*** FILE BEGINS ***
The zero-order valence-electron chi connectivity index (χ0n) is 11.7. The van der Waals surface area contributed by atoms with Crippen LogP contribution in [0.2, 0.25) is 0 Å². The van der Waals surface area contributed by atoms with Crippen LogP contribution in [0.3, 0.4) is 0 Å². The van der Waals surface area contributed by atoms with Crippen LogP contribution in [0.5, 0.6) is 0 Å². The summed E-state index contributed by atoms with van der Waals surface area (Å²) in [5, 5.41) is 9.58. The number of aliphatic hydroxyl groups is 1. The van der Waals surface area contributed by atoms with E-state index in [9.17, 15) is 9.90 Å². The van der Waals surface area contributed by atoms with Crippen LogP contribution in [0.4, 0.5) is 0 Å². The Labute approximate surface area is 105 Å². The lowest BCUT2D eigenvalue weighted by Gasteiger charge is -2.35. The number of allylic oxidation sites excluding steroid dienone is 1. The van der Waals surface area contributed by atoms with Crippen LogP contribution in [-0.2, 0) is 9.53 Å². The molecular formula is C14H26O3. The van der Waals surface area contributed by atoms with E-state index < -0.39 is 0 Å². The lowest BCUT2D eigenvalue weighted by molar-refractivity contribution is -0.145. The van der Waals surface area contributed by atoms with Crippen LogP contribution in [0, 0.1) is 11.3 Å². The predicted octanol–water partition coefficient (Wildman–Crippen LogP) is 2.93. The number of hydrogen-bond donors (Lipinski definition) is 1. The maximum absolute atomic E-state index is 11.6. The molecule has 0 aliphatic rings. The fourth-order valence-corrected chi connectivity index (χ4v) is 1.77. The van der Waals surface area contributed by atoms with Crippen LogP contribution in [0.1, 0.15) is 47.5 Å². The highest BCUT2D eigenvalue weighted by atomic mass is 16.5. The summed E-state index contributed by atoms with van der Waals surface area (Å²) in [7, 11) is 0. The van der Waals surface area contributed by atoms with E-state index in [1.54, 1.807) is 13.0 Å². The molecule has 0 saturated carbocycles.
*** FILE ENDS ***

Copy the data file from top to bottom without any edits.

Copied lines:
The zero-order valence-electron chi connectivity index (χ0n) is 11.7. The van der Waals surface area contributed by atoms with Crippen LogP contribution in [0.2, 0.25) is 0 Å². The van der Waals surface area contributed by atoms with Crippen LogP contribution in [0.3, 0.4) is 0 Å². The van der Waals surface area contributed by atoms with Crippen LogP contribution in [0.5, 0.6) is 0 Å². The summed E-state index contributed by atoms with van der Waals surface area (Å²) in [5, 5.41) is 9.58. The number of aliphatic hydroxyl groups is 1. The van der Waals surface area contributed by atoms with E-state index in [9.17, 15) is 9.90 Å². The van der Waals surface area contributed by atoms with Crippen LogP contribution in [0.4, 0.5) is 0 Å². The Labute approximate surface area is 105 Å². The lowest BCUT2D eigenvalue weighted by Gasteiger charge is -2.35. The number of allylic oxidation sites excluding steroid dienone is 1. The van der Waals surface area contributed by atoms with Crippen LogP contribution in [-0.2, 0) is 9.53 Å². The molecular formula is C14H26O3. The van der Waals surface area contributed by atoms with E-state index < -0.39 is 0 Å². The lowest BCUT2D eigenvalue weighted by molar-refractivity contribution is -0.145. The van der Waals surface area contributed by atoms with Crippen LogP contribution in [0, 0.1) is 11.3 Å². The predicted octanol–water partition coefficient (Wildman–Crippen LogP) is 2.93. The number of hydrogen-bond donors (Lipinski definition) is 1. The maximum absolute atomic E-state index is 11.6. The molecule has 0 aliphatic rings. The fourth-order valence-corrected chi connectivity index (χ4v) is 1.77. The van der Waals surface area contributed by atoms with Crippen LogP contribution in [0.1, 0.15) is 47.5 Å². The highest BCUT2D eigenvalue weighted by atomic mass is 16.5. The summed E-state index contributed by atoms with van der Waals surface area (Å²) in [7, 11) is 0. The van der Waals surface area contributed by atoms with E-state index in [1.54, 1.807) is 13.0 Å². The molecule has 0 saturated carbocycles.